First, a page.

A Walton County woman falls victim to scammers

WALTON COUNTY, Fla. (WJHG/WECP) - Scammers tend not to discriminate, but more times than not, the elderly are especially susceptible, which is what happened to one 88-year-old Walton County woman, who along with her daughter doesn't want to be identified.

"Everyone thinks it's not going to happen to them. And I thought, my mom is so smart, so lucky, all this stuff, oh it's never going to happen to us. The fact is it does," said the victim's daughter. "We talked to her before about scams and it's not as if this wasn't discussed. My sister-in-law printed out information off the internet and handed it to her that says do not do this and you know no matter what you just have to be vigilant. And I hate it because I feel like forever more she is a target."

Although they would like to remain anonymous, they said they feel it's necessary to share their experience.

"People called my mother and convinced her that by saying they were Homeland Security [and] you've won a prize. [They] convinced her she needed to pay taxes for a contest she never entered," she said.

The daughter said she only began to notice when her mother started to show an increased interest in her bank statements.

"She made some comments about her credit card and her bank statement. She was more worried about money than usual. And for some reason, I came in and we looked at her credit card statements and it showed there were cash withdrawals. I don' t know how to take cash from my credit card. I actually didn't realize I could. My 88-year-old mother has no way of knowing how to do this," she said.

The scammers preyed on whatever weakness the scammers could find.

"She's always told me the truth. We've always talked through whatever issues are there, and she would tell me the truth. So with this, she hides things from me and she lied to me. And that was the most upsetting thing," she explained. "These criminals convinced her not to tell anybody. They even knew when my siblings would come and visit her and wouldn't call during that period. I mean it became like an addiction."

"I speak to her every day. My siblings talk to her regularly. Her friends call her. So she's not an elderly person who's been ignored and so its really hard that you feel you cannot protect them," the daughter added.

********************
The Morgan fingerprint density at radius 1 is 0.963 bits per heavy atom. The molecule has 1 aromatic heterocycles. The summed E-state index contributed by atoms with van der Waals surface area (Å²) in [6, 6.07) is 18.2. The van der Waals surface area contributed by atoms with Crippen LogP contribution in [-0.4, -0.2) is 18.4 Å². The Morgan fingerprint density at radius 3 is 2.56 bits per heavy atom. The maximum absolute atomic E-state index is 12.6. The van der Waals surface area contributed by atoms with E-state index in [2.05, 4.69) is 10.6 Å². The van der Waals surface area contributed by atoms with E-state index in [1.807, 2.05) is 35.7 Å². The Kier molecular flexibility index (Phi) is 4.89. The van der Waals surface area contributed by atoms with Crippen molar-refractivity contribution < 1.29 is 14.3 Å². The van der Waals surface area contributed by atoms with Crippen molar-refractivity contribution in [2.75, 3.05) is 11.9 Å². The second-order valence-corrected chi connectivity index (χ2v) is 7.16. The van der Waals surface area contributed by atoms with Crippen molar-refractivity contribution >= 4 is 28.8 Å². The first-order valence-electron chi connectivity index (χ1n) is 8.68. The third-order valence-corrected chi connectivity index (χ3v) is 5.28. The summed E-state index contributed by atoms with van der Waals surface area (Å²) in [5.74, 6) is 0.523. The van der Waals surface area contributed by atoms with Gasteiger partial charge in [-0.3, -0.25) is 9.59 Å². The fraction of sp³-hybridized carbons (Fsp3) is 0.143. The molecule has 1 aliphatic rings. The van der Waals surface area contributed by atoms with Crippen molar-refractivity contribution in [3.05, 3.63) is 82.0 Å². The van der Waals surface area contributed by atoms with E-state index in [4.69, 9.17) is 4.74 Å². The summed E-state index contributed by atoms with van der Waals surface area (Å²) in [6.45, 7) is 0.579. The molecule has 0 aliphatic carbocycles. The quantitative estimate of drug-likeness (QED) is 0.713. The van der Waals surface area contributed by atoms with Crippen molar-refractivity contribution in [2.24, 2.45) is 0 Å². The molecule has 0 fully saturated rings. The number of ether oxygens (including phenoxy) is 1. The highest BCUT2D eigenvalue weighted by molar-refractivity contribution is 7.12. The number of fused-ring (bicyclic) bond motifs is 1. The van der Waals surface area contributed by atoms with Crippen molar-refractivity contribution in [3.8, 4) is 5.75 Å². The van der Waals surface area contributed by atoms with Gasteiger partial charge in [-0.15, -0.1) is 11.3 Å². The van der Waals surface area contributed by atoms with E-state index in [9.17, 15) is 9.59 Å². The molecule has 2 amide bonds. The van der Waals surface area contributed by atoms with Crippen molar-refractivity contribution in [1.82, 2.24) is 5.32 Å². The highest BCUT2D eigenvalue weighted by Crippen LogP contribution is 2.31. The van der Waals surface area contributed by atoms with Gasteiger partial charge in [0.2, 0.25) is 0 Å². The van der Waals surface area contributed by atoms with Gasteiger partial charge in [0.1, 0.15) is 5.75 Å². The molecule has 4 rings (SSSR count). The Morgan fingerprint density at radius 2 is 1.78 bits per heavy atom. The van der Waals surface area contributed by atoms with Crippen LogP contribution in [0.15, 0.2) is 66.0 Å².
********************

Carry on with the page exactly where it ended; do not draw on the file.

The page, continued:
Now the victim's family is working to pick up the pieces and put safeguards in place so hopefully it won't happen again.

"You don't know what to do. How do you keep them from getting to her," she asked herself. "Its almost like you need to have that conversation years and years before. And who thought you'd have to plan this out where you agree maybe at a certain point a child goes on to their accounts, because even if you plan it well, you have trust. A power of attorney does not work for a trust and a successor trustee is not a trustee. So these are things that are really detailed and you know and some people don't have trust. But you need to have, make a plan and then make it so far ahead... it seems silly."

But it can be difficult when talking about taking away part of someone's independence.

"She's a little angry because her wings are clipped a little bit," she said. "She still wants to be able to do what she wants, but I'm not going to let her give money to a criminal."

The victim's daughter said her best approach was to just be blunt with her mother.

"It doesn't hurt to have that conversation and talk about it. It never hurts having you on [accounts] because I couldn't even change her phone not being on her phone. Everything had to go through her. Luckily she was compliant. As we did things and changed things before, she was agreeable to them. But there comes a time when they may not be agreeable and that's really hard," said the daughter.

"We've tried to just talk about it. Not make it a stigma. It happened. It's done," she explained. "But its a very hard conversation to have. I just try to impress upon her the only thing I'm trying to do is protect her."

As they move forward, the family said identifying areas of vulnerability is their top priority.

"We've always had problems with her phone, of people calling and calling and really weird calls. And we've tried to get call blocking and it's really hard because, for someone who's moved away from most of her friends, her phone is really her way that she talks to her loved ones and talks to her good friends and her phone has become her enemy," she added.

Law enforcement officials said if you believe you've been scammed, call your local police department as soon as possible.